The conditional veto issued by New Jersey Gov. Chris Christie last week has spurred Nevada lawmakers into swiftly passing legislation of their own.
Christie is prepared to sign online gambling legislation provided that lawmakers approve his conditions that gaming operators pay a 15% tax instead of the originally proposed 10% in order to fund programs to benefit compulsive gamblers. Christie also would like a 10-year limit on the statute in order to analyze its viability.
In light of the developments in New Jersey [Feb. 7], the need to act quickly has become even more important, Nevada Gov. Brian Sandoval said in a statement.
Nevada already enacted intrastate online poker legislation in Dec. 2011, becoming the first state in the country to do so. Assembly Majority Leader William Horne is now working on a bill that would allow the Silver State to enter into agreements with other states to increase player liquidity. The bill would also remove statutes that require Nevada to wait upon Congress to approve interstate online gambling legislation, the Las Vegas Sun reported.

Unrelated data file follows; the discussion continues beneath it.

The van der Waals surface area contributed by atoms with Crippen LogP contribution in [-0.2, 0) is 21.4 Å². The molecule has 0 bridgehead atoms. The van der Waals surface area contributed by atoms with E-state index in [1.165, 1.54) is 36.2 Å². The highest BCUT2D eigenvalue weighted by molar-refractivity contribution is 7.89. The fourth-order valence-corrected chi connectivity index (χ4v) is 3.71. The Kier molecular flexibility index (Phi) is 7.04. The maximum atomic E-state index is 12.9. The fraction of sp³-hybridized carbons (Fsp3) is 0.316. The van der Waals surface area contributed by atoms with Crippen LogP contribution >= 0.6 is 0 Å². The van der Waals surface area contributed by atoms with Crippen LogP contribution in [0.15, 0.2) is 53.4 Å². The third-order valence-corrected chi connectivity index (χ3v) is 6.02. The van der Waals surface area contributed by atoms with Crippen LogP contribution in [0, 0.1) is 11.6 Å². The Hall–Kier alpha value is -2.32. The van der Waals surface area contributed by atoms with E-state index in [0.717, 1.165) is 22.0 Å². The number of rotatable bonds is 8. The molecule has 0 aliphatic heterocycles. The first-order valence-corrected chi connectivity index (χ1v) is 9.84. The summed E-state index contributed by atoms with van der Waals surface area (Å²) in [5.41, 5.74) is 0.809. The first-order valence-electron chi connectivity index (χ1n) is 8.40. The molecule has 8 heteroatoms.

After the failure of the federal Reid-Kyl online poker bill to gain support last year, it is wise for Nevada to rid themselves of a law that depends upon notoriously slow federal lawmakers. The chairman of the Nevada Gaming Control Board, A.G. Burnett, said that he expects
a lack of guidance for many years from the federal government with regards to online gambling legislation.
As the sponsor of Nevada’s bill and with Sandoval’s backing, Horne hopes to have crossed the t’s and dotted the i’s on the proposal and have it ready for the governor’s signature before New Jersey lawmakers can vote on Christie’s conditional veto.
Nevada’s population is believed to be too small to carry an intrastate online poker scheme alone. Teaming up with other states would solve that problem. However, Nevada still hopes to be the first state to have online sites up and running on an intrastate format and sees a distinct advantage in assisting other states that
don’t have the gaming expertise, particularly in regulations, that Nevada has, Horne said.
With Sandoval supporting the bill, it is fully anticipated that it will not become stalled in either the Assembly or Senate. The same holds true for New Jersey, where the online gambling bill is likely to be approved by legislators and back on Christie’s desk sometime in March. Though Sandoval may believe a race is on, Nevada is much further ahead in its desire to be the hub of online poker. The Silver State has already awarded almost 20 interactive gaming licenses and is now awaiting only the conclusion of testing on the technology and software.